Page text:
• 516 IEEE TRANSACTIONS ON PATTERN ANALYSIS AND MACHINE INTELLIGENCE, VOL. 24, NO. 24, APRIL 2002Fig. 6. Comparison of our results (u) to Chui and Rangarajan (Ã) and iterated closest point () for the fish and Chinese character, respectively. The error tbars indicate the standard deviation of the error over 100 random trials. Here, we have used 5 iterations with o ˆ I:H. In the deformation and noisetests no dummy nodes were added. In the outlier test, dummy nodes were added to the model point set such that the total number of nodes was equalto that of the target. In this case, the value of d does not affect the solution. Iˆ 5.2 Choosing Prototypes hs™ …€; † ˆ —rg min C … p; T …q†† n pP€ qP In a prototype-based approach, the key question is: what ˆ …IP† I examples shall we store? Different categories need different ‡ —rg min C … p; T …q††; m qP pP€ numbers of views. For example, certain handwritten digits have more variability than others, e.g., one typically seeswhere T …Á† denotes the estimated TPS shape transformation. more variations in fours than in zeros. In the category of In many applications there is additional appearance 3D objects, a sphere needs only one view, for example,information available that is not captured by our notion of while a telephone needs several views to capture the varietyshape, e.g., the texture and color information in the of visual appearance. This idea is related to the ªaspectºgrayscale image patches surrounding corresponding points. concept as discussed in [30]. We will now discuss how weThe reliability of appearance information often suffers approach the problem of prototype selection.substantially from geometric image distortions. However, In the nearest-neighbor classifier literature, the problemafter establishing image correspondences and recovery of of selecting exemplars is called editing. Extensive reviews ofunderlying 2D image transformation the distorted image nearest-neighbor editing methods can be found in Ripleycan be warped back into a normal form, thus correcting for [46] and Dasarathy [12]. We have developed a novel editingdistortions of the image appearance. algorithm based on shape distance and KEmedoids cluster- We used a term h—™ …€; † for appearance cost, defined as ing. KEmedoids can be seen as a variant of KEme—ns thatthe sum of squared brightness differences in Gaussian restricts prototype positions to data points. First a matrix ofwindows around corresponding image points, pairwise similarities between all possible prototypes is computed. For a given number of K prototypes the Iˆ ˆ n  À À Á Á ÃP KEmedoids algorithm then iterates two steps: 1) For a givenh—™ …€; † ˆ G…Á† I€ …pi ‡ Á†ÀI T q…i† ‡ Á ; assignment of points to (abstract) clusters a new prototype n iˆI ÁPZ P is selected for that cluster by minimizing the average …IQ† distance of the prototype to all elements in the cluster, andwhere I€ and I are the gray-level images corresponding to 2) given the set of prototypes, points are then reassigned to€ and , respectively. Á denotes some differential vector clusters according to the nearest prototype. More formally,offset and G is a windowing function typically chosen to be denote by c…€† the (abstract) cluster of shape €, e.g., represented by some number fI; F F F ; kg and denote by p…c†a Gaussian, thus putting emphasis to pixels nearby. We the associated prototype. Thus, we have a class mapthus sum over squared differences in windows aroundcorresponding points, scoring the weighted gray-level c X ƒ I & ƒ À fI; F F F ; kg 3 …IR†similarity. This score is computed after the thin plate spline and a prototype maptransformation T has been applied to best warp the images p X fI; F F F ; kg À ƒ P & ƒ: 3 …IS†into alignment. The third term h˜e …€; † corresponds to the ªamountº of Here, ƒ I and ƒ P are some subsets of the set of all potentialtransformation necessary to align the shapes. In the TPS case shapes ƒ. Often, ƒ ˆ ƒ I ˆ ƒ P . KEmedoids proceeds bythe bending energy (9) is a natural measure (see [5]). iterating two steps:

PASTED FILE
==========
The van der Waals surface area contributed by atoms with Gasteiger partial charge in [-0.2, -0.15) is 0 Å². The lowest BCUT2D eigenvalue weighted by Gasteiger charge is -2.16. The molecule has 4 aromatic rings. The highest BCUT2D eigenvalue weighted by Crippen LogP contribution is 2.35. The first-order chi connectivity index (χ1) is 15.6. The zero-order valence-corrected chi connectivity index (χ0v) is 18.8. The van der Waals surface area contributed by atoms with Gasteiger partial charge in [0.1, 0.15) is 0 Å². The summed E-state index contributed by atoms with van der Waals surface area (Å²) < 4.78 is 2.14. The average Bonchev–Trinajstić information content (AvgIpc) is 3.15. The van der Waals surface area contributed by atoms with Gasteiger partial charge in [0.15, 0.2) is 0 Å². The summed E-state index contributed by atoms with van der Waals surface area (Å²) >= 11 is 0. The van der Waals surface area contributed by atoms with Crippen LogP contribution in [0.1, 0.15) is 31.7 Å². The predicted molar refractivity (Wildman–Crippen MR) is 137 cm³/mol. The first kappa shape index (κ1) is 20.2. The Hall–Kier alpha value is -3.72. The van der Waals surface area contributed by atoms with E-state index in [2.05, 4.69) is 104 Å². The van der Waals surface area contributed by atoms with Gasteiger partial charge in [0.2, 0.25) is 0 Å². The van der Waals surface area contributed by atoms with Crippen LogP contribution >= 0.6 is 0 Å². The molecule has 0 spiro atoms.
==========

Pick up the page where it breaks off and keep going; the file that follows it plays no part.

• BELONGIE ET AL.: SHAPE MATCHING AND OBJECT RECOGNITION USING SHAPE CONTEXTS 517Fig. 7. Handwritten digit recognition on the MNIST data set. Left: Test set errors of a 1-NN classifier using SSD and Shape Distance (SD) measures.Right: Detail of performance curve for Shape Distance, including results with training set sizes of 15,000 and 20,000. Results are shown on asemilog-x scale for K ˆ I; Q; S nearest-neighbors. 1. group ƒ I into classes given the class prototypes p…c†, tan Cij ˆ H:S…I À ™os…i À j †† measures tangent angle dissim- and ilarity, and